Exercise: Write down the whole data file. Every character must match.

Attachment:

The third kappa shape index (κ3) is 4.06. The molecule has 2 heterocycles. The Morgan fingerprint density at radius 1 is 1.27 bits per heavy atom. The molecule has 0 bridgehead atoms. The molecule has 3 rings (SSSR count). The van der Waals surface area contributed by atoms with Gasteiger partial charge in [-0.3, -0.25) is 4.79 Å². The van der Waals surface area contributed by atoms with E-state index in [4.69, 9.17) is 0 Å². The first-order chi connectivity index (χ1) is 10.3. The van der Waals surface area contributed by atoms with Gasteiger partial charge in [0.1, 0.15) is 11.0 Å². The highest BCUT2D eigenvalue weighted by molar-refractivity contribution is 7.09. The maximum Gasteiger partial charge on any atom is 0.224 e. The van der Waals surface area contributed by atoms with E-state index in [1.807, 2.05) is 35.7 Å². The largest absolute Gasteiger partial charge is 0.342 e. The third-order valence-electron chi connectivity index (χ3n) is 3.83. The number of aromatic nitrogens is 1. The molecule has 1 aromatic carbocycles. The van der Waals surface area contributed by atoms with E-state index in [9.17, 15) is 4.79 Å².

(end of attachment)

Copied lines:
The third kappa shape index (κ3) is 4.06. The molecule has 2 heterocycles. The Morgan fingerprint density at radius 1 is 1.27 bits per heavy atom. The molecule has 0 bridgehead atoms. The molecule has 3 rings (SSSR count). The van der Waals surface area contributed by atoms with Gasteiger partial charge in [-0.3, -0.25) is 4.79 Å². The van der Waals surface area contributed by atoms with E-state index in [4.69, 9.17) is 0 Å². The first-order chi connectivity index (χ1) is 10.3. The van der Waals surface area contributed by atoms with Gasteiger partial charge in [0.1, 0.15) is 11.0 Å². The highest BCUT2D eigenvalue weighted by molar-refractivity contribution is 7.09. The maximum Gasteiger partial charge on any atom is 0.224 e. The van der Waals surface area contributed by atoms with E-state index in [1.807, 2.05) is 35.7 Å². The largest absolute Gasteiger partial charge is 0.342 e. The third-order valence-electron chi connectivity index (χ3n) is 3.83. The number of aromatic nitrogens is 1. The molecule has 1 aromatic carbocycles. The van der Waals surface area contributed by atoms with E-state index in [9.17, 15) is 4.79 Å².